A point for him to note would be that RBIs permission for banks to hold until maturity government securities under SLR, rather than mark them to market, combined with some open market purchases brought immediate relief to the market and did a lot to dispel the sense of deepening crisis in financial markets. So, perhaps, further liberalisation is required rather than continued demand repression. There are several arrows in the monetary policy quiver that can be used to signal that RBI is serious about restoring growth and one of them could be to reduce the CRR and encourage banks to reverse interest rate hikes and start disbursing credit. He should be aware that some banks are presently hoarding liquidity and not releasing credit even against sanctioned amounts causing undue stress.

Third, he may want to look at some rather nitty-gritty measures that will bring in investment into the priority sectors, which have strong multiplier effects. For example, the proposal for permitting housing finance companies to access long-term external commercial borrowings was hanging fire for 11 years. One year ago it was cleared but the NBFCs that applied for such ECB access have seen their applications shuttling between RBI and the National Housing Bank and clearance is still awaited! What a pity indeed as bringing long-term dollars into the housing finance sectors, of course with all due prudential regulations, would have multiple beneficial effects on investment, growth and employment.

Fourth, it is perhaps too much of a minutiae for the Governor to know that while commercial banks are allowed to include housing loans of up to R25 lakh per loan in their priority sector lending, this limit comes down to R10 lakh when the banks do so by off-loading the lending to NBFCs, which nearly all commercial banks do because the NBFCs are more efficient at disbursing these lower value home loans. Further, education loans are not included in the priority sector at all if given through the NBFCs. These anomalies need to be done away with and it is time RBI extricated itself from such micro-management of the banking sector.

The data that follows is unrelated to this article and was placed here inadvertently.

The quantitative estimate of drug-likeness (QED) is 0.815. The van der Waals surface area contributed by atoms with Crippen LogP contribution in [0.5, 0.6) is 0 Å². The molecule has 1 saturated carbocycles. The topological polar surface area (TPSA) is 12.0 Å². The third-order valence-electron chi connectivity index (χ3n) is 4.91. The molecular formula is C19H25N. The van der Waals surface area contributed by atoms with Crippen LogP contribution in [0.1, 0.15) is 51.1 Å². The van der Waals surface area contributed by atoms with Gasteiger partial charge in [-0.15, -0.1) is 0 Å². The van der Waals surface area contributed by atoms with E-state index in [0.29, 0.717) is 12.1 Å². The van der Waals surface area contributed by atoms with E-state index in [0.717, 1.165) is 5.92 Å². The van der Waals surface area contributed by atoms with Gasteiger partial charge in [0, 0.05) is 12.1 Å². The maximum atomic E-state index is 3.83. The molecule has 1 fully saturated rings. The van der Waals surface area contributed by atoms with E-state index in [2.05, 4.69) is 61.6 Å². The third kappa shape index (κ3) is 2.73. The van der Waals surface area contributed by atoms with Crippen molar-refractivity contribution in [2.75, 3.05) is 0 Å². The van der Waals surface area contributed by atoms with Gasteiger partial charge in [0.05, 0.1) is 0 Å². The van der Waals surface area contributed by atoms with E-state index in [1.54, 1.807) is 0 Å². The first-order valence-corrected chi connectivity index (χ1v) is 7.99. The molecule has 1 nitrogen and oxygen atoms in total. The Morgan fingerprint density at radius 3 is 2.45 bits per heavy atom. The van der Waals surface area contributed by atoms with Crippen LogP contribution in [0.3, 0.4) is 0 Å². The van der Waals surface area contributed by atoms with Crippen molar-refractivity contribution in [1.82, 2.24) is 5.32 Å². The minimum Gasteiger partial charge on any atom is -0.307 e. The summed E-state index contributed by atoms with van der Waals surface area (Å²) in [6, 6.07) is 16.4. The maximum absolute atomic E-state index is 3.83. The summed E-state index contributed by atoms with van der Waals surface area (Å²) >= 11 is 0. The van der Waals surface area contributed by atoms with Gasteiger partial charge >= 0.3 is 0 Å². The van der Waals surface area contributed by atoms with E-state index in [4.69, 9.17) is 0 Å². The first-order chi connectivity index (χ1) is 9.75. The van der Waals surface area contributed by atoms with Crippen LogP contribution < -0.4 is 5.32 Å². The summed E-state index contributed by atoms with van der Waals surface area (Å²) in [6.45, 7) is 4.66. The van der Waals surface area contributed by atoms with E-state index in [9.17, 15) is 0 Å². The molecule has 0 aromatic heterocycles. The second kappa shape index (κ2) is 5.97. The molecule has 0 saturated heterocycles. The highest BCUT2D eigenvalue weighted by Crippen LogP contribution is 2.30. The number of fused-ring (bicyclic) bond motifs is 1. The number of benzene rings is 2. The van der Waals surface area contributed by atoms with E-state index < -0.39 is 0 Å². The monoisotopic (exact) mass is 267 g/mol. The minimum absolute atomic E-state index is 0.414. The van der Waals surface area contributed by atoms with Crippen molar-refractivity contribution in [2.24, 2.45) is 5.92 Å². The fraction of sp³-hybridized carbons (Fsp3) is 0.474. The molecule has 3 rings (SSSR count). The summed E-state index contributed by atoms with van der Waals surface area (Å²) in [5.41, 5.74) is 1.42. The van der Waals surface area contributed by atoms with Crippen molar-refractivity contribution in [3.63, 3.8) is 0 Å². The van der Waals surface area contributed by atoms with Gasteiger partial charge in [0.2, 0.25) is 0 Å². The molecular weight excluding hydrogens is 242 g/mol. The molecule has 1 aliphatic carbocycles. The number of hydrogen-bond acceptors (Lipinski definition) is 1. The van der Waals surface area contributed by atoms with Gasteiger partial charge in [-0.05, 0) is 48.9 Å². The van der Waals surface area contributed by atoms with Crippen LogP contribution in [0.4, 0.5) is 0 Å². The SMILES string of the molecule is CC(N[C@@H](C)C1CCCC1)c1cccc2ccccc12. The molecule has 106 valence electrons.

Fifth, it is not clear to me why RBI should be running its own banking subsidiaries. This surely dilutes its attention from regulatory and monetary policy responsibilities. And while he is divesting RBIs holdings in these banks, he may as well recall RBIs representative from SBIs Board of Directors, even if the outdated SBI Act requires it. I have observed this anomaly for the past five years and seen corporate governance in the largest commercial bank becoming a bit of a shadow play. What else could one expect when the owner of the SBI represented by secretary, financial services and the regulator (deputy governor of RBI) are both present on the Board! The remaining independent directors simply dont matter even if they try. Most give up fairly early anyway. I am sure this is true of other commercial banks as well. Raghuram Rajan would do well to improve corporate governance in the banking and financial sector to set the right tone for the new banks.

Perhaps it is also time for him to push really hard to have the amendment in the banking sector law that precludes government share from coming down below 51% in the public sector banks. Is it not in line with his own recommendations from an earlier avatar This is quite an agenda for the incoming Governor to handle but lets hope he will rise to the task. A lot is riding on that.

The author is senior fellow, Centre For Policy Research